One gauge, 1.4 miles to the northwest in Albany, has recorded 6.99 inches since July 1 (.16 inch more than my gauge); another, 1.6 miles to the southwest in South Berkeley, has measured 6.39 inches (.44 less than mine). And San Francisco’s Downtown station, which has the longest continuous rainfall record on the West Coast — going back to the summer of 1849 — has picked up all of 7.41 inches since last July 1, or 39 percent of normal.

A look at the California-Nevada River Forecast Center makes it clear that our local percentages of normal — figures in the 30 to 40 percent range — are pretty typical across our slice of Northern California:

Percentage of “normal” seasonal rainfall recorded from Oct. 1, 2020, through March 8, 2021, by way of the California-Nevada River Forecast Center.

One other observation for now, by way of Jan Null, a former National Weather Service forecast who works as a consulting meteorologist. As he noted last week, California is in its second very dry winter in a row and we have a recent historical parallel, from 2013, that we can use to measure advancing drought effects across the state:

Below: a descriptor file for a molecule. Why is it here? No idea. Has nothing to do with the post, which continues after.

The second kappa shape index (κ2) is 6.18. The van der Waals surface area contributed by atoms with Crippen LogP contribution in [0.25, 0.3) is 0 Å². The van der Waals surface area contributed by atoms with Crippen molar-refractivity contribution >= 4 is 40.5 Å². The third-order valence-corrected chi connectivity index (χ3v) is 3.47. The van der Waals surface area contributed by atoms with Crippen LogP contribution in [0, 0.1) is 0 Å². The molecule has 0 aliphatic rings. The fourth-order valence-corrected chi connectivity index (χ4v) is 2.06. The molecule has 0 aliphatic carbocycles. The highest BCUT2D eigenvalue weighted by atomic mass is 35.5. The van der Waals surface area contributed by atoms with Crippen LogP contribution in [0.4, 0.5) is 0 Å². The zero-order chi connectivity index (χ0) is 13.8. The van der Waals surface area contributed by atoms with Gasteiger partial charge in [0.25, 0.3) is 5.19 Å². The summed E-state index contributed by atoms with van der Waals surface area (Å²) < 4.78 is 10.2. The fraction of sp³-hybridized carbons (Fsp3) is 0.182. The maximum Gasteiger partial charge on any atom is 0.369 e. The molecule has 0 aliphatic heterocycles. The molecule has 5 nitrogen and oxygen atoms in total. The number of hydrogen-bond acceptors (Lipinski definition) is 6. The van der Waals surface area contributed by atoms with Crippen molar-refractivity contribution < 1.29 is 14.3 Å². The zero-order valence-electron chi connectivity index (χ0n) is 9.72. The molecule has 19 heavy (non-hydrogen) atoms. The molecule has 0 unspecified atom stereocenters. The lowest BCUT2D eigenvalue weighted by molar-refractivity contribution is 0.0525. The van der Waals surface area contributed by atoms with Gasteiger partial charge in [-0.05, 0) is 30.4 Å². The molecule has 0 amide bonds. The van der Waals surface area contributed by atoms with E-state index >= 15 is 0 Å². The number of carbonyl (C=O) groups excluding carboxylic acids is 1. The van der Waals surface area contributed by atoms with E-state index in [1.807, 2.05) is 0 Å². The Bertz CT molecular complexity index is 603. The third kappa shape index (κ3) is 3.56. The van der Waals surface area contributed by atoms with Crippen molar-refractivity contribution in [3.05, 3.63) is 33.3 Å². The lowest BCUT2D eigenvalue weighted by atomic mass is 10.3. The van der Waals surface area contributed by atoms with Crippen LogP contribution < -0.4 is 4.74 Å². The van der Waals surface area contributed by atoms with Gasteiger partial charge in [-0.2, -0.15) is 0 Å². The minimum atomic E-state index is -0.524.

Berkeley in January: A Foot (or More) of Rain

I can hear the rain pounding down right now, just as it has been for much of the last few days and for most of January.

Our modest electronic rain gauge shows we’ve had 4 inches of rain in the last five days and 9.5 inches since Jan. 7; that’s 9.5 inches in half a month. I am a lousy record keeper, but I know we’d had about an inch and a half or 2 inches this month before Jan. 7. So we are looking at 11 to 12 inches of rain so far this month. Which I call a lot.

The current month’s record’s from Berkeley’s “official” weather station on the Cal campus aren’t available (the most recent available through the National Climate Data Center are from November; I’ve failed over the years to figure out how to get more current numbers from the folks who monitor the station).